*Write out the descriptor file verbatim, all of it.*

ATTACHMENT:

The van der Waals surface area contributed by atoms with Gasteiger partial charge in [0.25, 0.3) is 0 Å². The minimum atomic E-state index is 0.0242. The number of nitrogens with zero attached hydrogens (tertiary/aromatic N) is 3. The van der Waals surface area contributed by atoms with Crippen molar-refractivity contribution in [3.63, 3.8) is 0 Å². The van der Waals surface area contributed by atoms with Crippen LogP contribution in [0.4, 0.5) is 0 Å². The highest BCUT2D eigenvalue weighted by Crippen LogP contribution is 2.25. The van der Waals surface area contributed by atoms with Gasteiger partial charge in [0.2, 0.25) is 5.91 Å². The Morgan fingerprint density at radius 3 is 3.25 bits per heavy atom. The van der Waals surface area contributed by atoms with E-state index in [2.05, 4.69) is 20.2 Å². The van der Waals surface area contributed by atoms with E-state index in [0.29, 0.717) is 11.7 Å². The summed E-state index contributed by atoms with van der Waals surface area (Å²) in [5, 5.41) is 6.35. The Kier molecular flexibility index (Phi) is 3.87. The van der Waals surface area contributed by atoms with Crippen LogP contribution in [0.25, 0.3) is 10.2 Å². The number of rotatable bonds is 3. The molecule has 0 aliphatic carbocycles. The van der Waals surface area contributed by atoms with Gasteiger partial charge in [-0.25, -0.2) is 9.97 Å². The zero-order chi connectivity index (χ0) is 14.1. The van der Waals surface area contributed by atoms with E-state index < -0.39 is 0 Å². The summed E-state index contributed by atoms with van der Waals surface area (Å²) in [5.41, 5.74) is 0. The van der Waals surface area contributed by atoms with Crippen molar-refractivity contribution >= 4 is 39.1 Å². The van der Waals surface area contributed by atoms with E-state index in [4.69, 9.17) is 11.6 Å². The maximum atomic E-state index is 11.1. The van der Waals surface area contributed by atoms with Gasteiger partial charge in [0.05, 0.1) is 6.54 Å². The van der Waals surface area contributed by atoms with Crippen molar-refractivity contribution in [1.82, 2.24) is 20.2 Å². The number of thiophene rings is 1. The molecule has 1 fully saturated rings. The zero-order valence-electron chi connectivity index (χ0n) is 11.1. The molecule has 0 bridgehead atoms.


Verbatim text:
The van der Waals surface area contributed by atoms with Gasteiger partial charge in [0.25, 0.3) is 0 Å². The minimum atomic E-state index is 0.0242. The number of nitrogens with zero attached hydrogens (tertiary/aromatic N) is 3. The van der Waals surface area contributed by atoms with Crippen molar-refractivity contribution in [3.63, 3.8) is 0 Å². The van der Waals surface area contributed by atoms with Crippen LogP contribution in [0.4, 0.5) is 0 Å². The highest BCUT2D eigenvalue weighted by Crippen LogP contribution is 2.25. The van der Waals surface area contributed by atoms with Gasteiger partial charge in [0.2, 0.25) is 5.91 Å². The Morgan fingerprint density at radius 3 is 3.25 bits per heavy atom. The van der Waals surface area contributed by atoms with E-state index in [2.05, 4.69) is 20.2 Å². The van der Waals surface area contributed by atoms with E-state index in [0.29, 0.717) is 11.7 Å². The summed E-state index contributed by atoms with van der Waals surface area (Å²) in [5, 5.41) is 6.35. The Kier molecular flexibility index (Phi) is 3.87. The van der Waals surface area contributed by atoms with Crippen LogP contribution in [0.25, 0.3) is 10.2 Å². The number of rotatable bonds is 3. The molecule has 0 aliphatic carbocycles. The van der Waals surface area contributed by atoms with Gasteiger partial charge in [-0.25, -0.2) is 9.97 Å². The zero-order chi connectivity index (χ0) is 14.1. The van der Waals surface area contributed by atoms with E-state index < -0.39 is 0 Å². The summed E-state index contributed by atoms with van der Waals surface area (Å²) in [5.41, 5.74) is 0. The van der Waals surface area contributed by atoms with Crippen molar-refractivity contribution >= 4 is 39.1 Å². The van der Waals surface area contributed by atoms with E-state index in [4.69, 9.17) is 11.6 Å². The maximum atomic E-state index is 11.1. The van der Waals surface area contributed by atoms with Gasteiger partial charge in [0.05, 0.1) is 6.54 Å². The van der Waals surface area contributed by atoms with Crippen molar-refractivity contribution in [1.82, 2.24) is 20.2 Å². The number of thiophene rings is 1. The molecule has 1 fully saturated rings. The zero-order valence-electron chi connectivity index (χ0n) is 11.1. The molecule has 0 bridgehead atoms.